Embodied Mentalisation: Sociality and the Body
A one-day workshop with Dr Katerina Fotopoulou
London, 3 March 2017 (Friday)
The question of whether our mental processes are initially and primarily shaped by our embodied dimensions or social interactions is debated across multiple fields, including psychotherapy, psychology and cognitive neuroscience. At this practical and intellectually stimulating workshop, we examine the development and maintenance of the psychological self in relation to two central influences: embodiment and sociality.
Our aim is to uncover mind-body linkages from somatic, psychoanalytical and neuroscientific perspectives with a view to aiding our therapeutic interactions. The workshop helps us understand:
- how the physical presence of other people, as well as our interactions and relationship with them, modulates our (inter)subjective experience of our body
- the radical claim that even some of the most minimal aspects of selfhood, namely the feeling qualities associated with being an embodied subject, are fundamentally shaped by embodied interactions with other people in early infancy and beyond
- how such embodied interactions allow us and our clients to mentalize and maintain stable equilibrium between our psychological processes
- the neurobiological mechanisms by which bodily signals are integrated and re-mapped in the brain to ultimately form our coherent, conscious sense of embodiment
- what do we mean by proximal intercorporeality and how this concept can help our clinical interpretations
- The sculpturing of the mentalization process by which our clients come to understand themselves, their therapists and others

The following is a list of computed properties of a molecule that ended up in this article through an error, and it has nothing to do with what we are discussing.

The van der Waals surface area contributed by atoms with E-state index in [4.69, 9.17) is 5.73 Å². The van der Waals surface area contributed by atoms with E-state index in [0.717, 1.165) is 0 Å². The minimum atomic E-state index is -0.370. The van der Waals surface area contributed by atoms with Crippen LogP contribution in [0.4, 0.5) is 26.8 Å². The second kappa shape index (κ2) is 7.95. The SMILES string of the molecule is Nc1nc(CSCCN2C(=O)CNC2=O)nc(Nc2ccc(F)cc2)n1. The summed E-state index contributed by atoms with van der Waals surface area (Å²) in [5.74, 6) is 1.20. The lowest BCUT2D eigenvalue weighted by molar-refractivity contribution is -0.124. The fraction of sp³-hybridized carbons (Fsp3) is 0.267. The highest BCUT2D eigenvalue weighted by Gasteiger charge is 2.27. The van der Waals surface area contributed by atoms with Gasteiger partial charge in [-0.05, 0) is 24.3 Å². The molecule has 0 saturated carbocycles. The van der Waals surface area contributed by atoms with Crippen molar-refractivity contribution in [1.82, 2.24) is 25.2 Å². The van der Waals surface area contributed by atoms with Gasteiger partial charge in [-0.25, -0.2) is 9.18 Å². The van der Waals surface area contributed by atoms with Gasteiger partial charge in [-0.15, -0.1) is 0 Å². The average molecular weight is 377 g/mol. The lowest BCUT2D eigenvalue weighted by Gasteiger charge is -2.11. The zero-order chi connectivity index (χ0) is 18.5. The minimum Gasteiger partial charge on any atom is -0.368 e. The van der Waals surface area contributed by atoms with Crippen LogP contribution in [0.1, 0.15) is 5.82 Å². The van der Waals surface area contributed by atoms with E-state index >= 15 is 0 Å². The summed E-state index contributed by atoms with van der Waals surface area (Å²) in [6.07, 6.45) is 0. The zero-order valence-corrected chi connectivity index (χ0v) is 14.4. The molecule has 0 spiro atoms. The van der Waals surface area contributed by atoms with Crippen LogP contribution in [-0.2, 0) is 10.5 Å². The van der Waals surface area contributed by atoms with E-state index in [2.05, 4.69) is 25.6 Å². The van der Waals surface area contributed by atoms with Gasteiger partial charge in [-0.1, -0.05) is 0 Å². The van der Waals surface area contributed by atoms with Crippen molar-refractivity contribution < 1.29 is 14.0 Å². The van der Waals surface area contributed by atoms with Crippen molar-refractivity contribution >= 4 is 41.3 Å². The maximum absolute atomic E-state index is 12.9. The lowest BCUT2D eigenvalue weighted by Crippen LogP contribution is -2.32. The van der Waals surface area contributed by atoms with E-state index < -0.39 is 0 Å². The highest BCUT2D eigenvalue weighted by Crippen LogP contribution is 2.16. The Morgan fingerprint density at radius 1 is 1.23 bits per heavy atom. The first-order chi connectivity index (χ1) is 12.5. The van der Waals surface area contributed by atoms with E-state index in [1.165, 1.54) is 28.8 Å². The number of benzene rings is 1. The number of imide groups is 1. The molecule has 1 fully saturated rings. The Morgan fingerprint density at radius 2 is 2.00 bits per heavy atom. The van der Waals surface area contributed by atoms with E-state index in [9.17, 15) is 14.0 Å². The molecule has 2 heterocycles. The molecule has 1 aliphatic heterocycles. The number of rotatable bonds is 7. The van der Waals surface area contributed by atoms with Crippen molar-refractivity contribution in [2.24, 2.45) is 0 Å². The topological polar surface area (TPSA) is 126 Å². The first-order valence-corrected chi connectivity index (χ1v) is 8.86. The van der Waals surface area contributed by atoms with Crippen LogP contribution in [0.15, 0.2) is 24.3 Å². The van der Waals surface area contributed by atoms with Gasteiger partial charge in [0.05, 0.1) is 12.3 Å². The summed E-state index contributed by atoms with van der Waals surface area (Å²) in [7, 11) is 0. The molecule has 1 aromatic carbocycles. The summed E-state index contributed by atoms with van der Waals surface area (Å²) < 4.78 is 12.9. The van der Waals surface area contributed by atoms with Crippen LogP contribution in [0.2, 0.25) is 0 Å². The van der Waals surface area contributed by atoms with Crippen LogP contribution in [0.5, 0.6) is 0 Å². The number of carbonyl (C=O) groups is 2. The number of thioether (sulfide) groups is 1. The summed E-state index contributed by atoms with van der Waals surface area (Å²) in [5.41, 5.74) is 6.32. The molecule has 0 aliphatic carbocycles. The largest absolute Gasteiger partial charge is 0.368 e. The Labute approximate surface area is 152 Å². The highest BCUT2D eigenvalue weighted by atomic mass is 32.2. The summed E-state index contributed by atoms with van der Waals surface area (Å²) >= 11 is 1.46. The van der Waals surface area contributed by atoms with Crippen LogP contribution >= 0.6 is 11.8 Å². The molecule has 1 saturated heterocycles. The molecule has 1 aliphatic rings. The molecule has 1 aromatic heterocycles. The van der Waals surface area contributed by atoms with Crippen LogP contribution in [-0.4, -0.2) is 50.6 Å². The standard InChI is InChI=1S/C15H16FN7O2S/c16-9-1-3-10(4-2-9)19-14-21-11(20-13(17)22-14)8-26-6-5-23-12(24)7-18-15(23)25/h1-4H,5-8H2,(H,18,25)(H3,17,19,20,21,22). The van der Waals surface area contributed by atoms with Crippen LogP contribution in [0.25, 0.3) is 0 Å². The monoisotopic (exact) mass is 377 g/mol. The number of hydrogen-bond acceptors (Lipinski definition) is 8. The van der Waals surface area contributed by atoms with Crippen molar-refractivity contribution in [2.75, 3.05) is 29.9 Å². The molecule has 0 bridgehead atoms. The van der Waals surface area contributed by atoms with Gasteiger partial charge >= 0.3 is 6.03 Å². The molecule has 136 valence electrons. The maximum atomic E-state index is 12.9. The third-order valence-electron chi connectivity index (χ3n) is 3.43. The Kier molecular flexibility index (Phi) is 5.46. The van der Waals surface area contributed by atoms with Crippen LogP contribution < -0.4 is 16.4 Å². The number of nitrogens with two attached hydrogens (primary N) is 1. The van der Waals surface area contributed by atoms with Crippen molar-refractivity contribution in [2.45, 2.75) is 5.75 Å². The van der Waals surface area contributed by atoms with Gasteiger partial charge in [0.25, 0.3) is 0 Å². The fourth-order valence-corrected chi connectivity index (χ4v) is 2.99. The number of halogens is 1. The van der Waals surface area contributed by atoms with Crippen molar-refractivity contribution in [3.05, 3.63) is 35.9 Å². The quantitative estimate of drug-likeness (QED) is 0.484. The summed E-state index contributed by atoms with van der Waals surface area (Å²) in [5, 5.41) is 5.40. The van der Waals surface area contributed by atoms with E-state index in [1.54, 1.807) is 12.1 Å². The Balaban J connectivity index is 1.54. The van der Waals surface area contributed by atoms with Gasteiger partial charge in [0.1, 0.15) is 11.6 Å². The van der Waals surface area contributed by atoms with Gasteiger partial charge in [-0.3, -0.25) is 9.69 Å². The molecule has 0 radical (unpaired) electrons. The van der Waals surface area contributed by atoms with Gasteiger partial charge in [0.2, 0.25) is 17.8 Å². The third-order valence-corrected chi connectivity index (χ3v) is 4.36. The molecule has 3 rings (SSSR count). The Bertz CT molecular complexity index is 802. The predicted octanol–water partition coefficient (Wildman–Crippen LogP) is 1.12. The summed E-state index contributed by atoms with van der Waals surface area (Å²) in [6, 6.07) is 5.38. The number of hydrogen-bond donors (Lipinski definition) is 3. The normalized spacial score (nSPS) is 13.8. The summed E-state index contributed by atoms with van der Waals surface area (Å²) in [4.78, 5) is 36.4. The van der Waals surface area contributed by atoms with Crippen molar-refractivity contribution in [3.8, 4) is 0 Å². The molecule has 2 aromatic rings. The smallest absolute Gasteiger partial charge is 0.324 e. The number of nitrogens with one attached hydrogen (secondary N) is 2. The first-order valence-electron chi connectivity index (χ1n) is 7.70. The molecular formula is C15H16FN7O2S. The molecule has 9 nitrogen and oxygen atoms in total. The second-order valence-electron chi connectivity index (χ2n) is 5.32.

- How embodied, social interactions contribute to the constitution of the minimal self, including the progressive sophistication of mental distinctions between:
- self-other and even
By drawing linkages between cognitive neuroscience research and psychoanalysis, Dr Fotopoulou explains why gaining an understanding of such mind-body functioning is well worth the effort given the intrinsically multifaceted nature of the mind and the ‘dual’ self as subject and as object of our consciousness.
About the speaker
Aikaterini (Katerina) Fotopoulou, PhD, studied cognitive neuropsychology and theoretical psychoanalysis at UCL before completing her PhD in cognitive neuroscience at the University of Durham, UK. She is currently an Associate Professor (Reader) at the Psychoanalysis Unit, Psychology and Language Sciences Division, University College London. There she researches how bodily feelings like pain and skin pleasure, as well as multimodal representations of the body, are influenced by interpersonal exchanges and expectations, as well as by neuropeptides known to enhance social feelings. These studies point to unique neural mechanisms by which our bodies are interpersonally ‘mentalised’ and perceived to form the basis of our selves. Katerina is the Founder of the International Association for the Study of Affective Touch (IASAT) and the Secretary of International Neuropsychoanalysis Society; she runs the London Neuropsychoanalysis Group on: ‘Psychodynamic Neuroscience and Neuropsychology’. She has published widely in psychology and neuroscience journals and is the editor of the volume: Fotopoulou, A. Conway, M.A. Pfaff, D. From the Couch to the Lab: Trends in Psychodynamic Neuroscience. Oxford University Press, 2012.
10:00AM: Session 1: Dialogue between Psychoanalysis, Phenomenology and Neuroscience
11:30AM: Coffee Break
11:45AM: Session 2: Embodied Minds and the Self
1:00PM: Lunch Break (a light lunch is provided as part of the seminar)
2:00PM: Session 3: Mentalised Bodies and Intersubjectivity
3:30PM: Plenary Discussion
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